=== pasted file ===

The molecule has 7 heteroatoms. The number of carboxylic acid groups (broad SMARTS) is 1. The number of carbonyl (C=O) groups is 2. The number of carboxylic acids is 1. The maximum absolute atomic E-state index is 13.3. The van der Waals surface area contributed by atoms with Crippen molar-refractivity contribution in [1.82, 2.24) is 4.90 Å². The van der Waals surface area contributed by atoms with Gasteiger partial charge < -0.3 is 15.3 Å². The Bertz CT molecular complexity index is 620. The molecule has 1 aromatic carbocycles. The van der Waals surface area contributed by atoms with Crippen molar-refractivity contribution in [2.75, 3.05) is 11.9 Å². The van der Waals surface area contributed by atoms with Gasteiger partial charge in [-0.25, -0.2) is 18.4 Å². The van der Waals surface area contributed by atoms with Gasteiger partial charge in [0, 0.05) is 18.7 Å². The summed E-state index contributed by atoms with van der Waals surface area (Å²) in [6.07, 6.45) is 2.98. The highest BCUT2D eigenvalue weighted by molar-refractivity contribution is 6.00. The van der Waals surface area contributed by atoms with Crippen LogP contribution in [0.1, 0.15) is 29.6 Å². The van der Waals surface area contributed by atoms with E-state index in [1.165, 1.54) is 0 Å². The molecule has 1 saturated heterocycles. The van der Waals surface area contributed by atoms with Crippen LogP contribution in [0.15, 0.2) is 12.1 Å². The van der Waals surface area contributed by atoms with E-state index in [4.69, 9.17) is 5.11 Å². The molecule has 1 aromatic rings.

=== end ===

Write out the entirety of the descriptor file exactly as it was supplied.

The molecule has 7 heteroatoms. The number of carboxylic acid groups (broad SMARTS) is 1. The number of carbonyl (C=O) groups is 2. The number of carboxylic acids is 1. The maximum absolute atomic E-state index is 13.3. The van der Waals surface area contributed by atoms with Crippen molar-refractivity contribution in [1.82, 2.24) is 4.90 Å². The van der Waals surface area contributed by atoms with Gasteiger partial charge < -0.3 is 15.3 Å². The Bertz CT molecular complexity index is 620. The molecule has 1 aromatic carbocycles. The van der Waals surface area contributed by atoms with Crippen molar-refractivity contribution in [2.75, 3.05) is 11.9 Å². The van der Waals surface area contributed by atoms with Gasteiger partial charge in [-0.25, -0.2) is 18.4 Å². The van der Waals surface area contributed by atoms with Gasteiger partial charge in [0, 0.05) is 18.7 Å². The summed E-state index contributed by atoms with van der Waals surface area (Å²) in [6.07, 6.45) is 2.98. The highest BCUT2D eigenvalue weighted by molar-refractivity contribution is 6.00. The van der Waals surface area contributed by atoms with Crippen LogP contribution in [0.1, 0.15) is 29.6 Å². The van der Waals surface area contributed by atoms with E-state index in [1.165, 1.54) is 0 Å². The molecule has 1 saturated heterocycles. The van der Waals surface area contributed by atoms with Crippen LogP contribution in [0.15, 0.2) is 12.1 Å². The van der Waals surface area contributed by atoms with E-state index in [4.69, 9.17) is 5.11 Å². The molecule has 1 aromatic rings.